Articles - 26th April 2019

How To Take Lip-Smacking Snaps as a Food Photographer

Words by Lizzy Rose Clough
Illustration by Jon McCormack

The key to food photography is creating images that look mouth-watering, delicious and inviting. There are so many different routes you can take within this area – restaurant photography, content creation, magazine shoots, campaigns, stock photography… the list is long. To become a Food Photographer you need a passion for photography, styling, editing, colour and of course – food. Constantly pushing yourself, learning new skills, evolving your personal style and consistent practice is essential to becoming a successful freelance Food Photographer.

How to Get Started

Buying a professional camera can be expensive. I started on my beloved crop sensor camera (Canon 200D) with a 50mm lens and did not make the leap to a professional full sensor until I had several restaurant shoots behind me.

Knowing the fundamental principles of photography is essential. This includes having a solid understanding of the three pillars of exposure; ISO, aperture and shutter speed. Learn how to manually control your exposure and try not to use your automatic mode. This will give you much more control over how you want your photograph to look. Workshops, reading books and utilising YouTube can help teach you the basics of photography as well as lighting, composition and editing.

Although a Food Stylist is a different role to that of a Food Photographer, the majority of the time, especially when dealing with restaurant photography, hiring a Food Stylist is not always an option. Having a good understanding of food styling will only make your images more striking and make you more employable. A selection of different backdrops, props and materials will provide you with more to play within your images and allow you to really set the scenes you are wanting to achieve.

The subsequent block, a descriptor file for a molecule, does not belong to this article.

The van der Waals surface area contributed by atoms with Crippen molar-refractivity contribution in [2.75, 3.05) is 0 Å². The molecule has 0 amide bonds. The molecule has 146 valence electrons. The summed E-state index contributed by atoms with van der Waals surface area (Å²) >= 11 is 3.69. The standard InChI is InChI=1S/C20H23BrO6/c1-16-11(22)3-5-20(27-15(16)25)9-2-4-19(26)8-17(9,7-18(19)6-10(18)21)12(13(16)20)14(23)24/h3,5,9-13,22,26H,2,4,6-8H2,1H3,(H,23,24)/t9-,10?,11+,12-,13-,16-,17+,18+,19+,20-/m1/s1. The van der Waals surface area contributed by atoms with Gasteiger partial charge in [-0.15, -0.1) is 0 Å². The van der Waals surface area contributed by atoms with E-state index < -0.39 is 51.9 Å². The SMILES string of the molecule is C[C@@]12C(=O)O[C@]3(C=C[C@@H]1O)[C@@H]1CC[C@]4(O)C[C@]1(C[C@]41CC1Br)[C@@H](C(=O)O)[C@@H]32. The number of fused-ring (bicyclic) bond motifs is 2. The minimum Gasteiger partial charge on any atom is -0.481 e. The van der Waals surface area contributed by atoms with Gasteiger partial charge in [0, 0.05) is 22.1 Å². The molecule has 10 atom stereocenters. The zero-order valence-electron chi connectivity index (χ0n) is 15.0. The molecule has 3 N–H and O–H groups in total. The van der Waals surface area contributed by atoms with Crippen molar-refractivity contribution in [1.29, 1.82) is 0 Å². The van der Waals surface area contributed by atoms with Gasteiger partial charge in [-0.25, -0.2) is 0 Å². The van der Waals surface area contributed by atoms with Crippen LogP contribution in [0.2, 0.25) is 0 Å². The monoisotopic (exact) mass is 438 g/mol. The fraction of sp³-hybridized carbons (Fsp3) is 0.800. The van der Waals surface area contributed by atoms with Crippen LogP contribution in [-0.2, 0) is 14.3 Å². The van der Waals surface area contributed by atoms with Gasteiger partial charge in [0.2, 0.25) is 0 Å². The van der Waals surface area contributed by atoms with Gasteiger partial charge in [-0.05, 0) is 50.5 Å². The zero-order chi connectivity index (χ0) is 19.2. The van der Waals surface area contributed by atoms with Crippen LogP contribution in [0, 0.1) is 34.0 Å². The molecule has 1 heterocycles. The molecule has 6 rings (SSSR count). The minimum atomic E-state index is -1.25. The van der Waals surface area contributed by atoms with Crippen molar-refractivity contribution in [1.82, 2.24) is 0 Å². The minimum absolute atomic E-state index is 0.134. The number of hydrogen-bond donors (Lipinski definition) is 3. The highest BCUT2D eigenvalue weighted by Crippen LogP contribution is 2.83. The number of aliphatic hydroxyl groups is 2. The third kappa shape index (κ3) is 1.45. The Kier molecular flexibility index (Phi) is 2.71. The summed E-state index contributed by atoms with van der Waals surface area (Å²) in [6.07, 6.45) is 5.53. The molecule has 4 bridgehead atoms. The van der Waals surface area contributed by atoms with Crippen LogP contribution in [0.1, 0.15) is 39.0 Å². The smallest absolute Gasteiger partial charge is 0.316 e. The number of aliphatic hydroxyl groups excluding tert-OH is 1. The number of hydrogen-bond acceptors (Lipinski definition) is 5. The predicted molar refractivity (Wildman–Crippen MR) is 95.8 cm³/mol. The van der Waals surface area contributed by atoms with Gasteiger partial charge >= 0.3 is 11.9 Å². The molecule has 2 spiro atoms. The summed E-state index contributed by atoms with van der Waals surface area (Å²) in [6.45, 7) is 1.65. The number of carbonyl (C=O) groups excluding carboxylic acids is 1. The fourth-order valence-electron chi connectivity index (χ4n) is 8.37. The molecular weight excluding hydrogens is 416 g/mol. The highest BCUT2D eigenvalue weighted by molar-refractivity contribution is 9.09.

Start by building your portfolio and utilise Instagram. It is a great way to consistently practice, to find inspiration and connect and see what other Food Photographers are doing. Remember that every Food Photographer, no matter how big they are now, had to start somewhere.

Where to Find Work

Finding work can be challenging when you first start out as a Food Photographer but keep going! Build your portfolio to a standard you are proud of so you can show potential clients as well as consistently email and make connections – get your name known! Charge a rate that you feel is right when you feel it’s right. Remember the fee is not just about the shoot, it also involves your time post-shoot in terms of editing, organising, uploading and travelling.

What Software to Use

I would highly recommend using Adobe Lightroom Classic CC to edit and organise your photographs. Although it may seem a bit technical at first, YouTube videos/Adobe tutorials can teach you the basics and of course, if you play around with it yourself it will help you to get to grips with it. Remember you can always undo your edits, so your photograph will be safe in case you want to start your edits again.

Natural vs Artificial Light